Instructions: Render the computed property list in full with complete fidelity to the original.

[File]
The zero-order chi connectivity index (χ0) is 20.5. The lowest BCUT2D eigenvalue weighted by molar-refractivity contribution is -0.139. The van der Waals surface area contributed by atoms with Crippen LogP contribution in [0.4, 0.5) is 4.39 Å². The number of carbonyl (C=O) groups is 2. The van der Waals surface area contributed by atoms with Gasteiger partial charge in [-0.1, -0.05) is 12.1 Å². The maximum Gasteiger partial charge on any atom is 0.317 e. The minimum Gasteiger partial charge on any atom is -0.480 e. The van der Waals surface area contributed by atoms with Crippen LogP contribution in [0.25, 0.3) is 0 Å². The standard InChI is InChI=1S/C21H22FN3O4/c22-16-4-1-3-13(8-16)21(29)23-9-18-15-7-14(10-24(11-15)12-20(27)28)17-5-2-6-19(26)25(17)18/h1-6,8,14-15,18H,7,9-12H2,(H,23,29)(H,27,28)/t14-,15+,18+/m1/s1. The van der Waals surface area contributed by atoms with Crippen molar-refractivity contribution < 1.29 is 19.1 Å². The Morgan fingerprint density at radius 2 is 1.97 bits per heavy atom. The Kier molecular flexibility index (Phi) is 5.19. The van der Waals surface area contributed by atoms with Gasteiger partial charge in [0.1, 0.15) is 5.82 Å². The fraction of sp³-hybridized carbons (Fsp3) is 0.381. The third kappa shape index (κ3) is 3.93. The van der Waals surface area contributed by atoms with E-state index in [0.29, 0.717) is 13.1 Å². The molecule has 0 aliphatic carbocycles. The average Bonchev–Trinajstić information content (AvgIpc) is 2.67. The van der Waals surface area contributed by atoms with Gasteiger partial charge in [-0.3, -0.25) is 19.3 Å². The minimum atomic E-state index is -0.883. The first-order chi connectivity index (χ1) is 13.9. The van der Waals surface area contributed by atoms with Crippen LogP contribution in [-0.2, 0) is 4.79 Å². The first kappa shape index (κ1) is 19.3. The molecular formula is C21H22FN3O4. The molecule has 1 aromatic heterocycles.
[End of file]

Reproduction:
The zero-order chi connectivity index (χ0) is 20.5. The lowest BCUT2D eigenvalue weighted by molar-refractivity contribution is -0.139. The van der Waals surface area contributed by atoms with Crippen LogP contribution in [0.4, 0.5) is 4.39 Å². The number of carbonyl (C=O) groups is 2. The van der Waals surface area contributed by atoms with Gasteiger partial charge in [-0.1, -0.05) is 12.1 Å². The maximum Gasteiger partial charge on any atom is 0.317 e. The minimum Gasteiger partial charge on any atom is -0.480 e. The van der Waals surface area contributed by atoms with Crippen LogP contribution in [0.25, 0.3) is 0 Å². The standard InChI is InChI=1S/C21H22FN3O4/c22-16-4-1-3-13(8-16)21(29)23-9-18-15-7-14(10-24(11-15)12-20(27)28)17-5-2-6-19(26)25(17)18/h1-6,8,14-15,18H,7,9-12H2,(H,23,29)(H,27,28)/t14-,15+,18+/m1/s1. The van der Waals surface area contributed by atoms with Crippen molar-refractivity contribution < 1.29 is 19.1 Å². The Morgan fingerprint density at radius 2 is 1.97 bits per heavy atom. The Kier molecular flexibility index (Phi) is 5.19. The van der Waals surface area contributed by atoms with Gasteiger partial charge in [0.1, 0.15) is 5.82 Å². The fraction of sp³-hybridized carbons (Fsp3) is 0.381. The third kappa shape index (κ3) is 3.93. The van der Waals surface area contributed by atoms with E-state index in [0.29, 0.717) is 13.1 Å². The molecule has 0 aliphatic carbocycles. The average Bonchev–Trinajstić information content (AvgIpc) is 2.67. The van der Waals surface area contributed by atoms with Gasteiger partial charge in [-0.3, -0.25) is 19.3 Å². The minimum atomic E-state index is -0.883. The first-order chi connectivity index (χ1) is 13.9. The van der Waals surface area contributed by atoms with Crippen LogP contribution in [-0.2, 0) is 4.79 Å². The first kappa shape index (κ1) is 19.3. The molecular formula is C21H22FN3O4. The molecule has 1 aromatic heterocycles.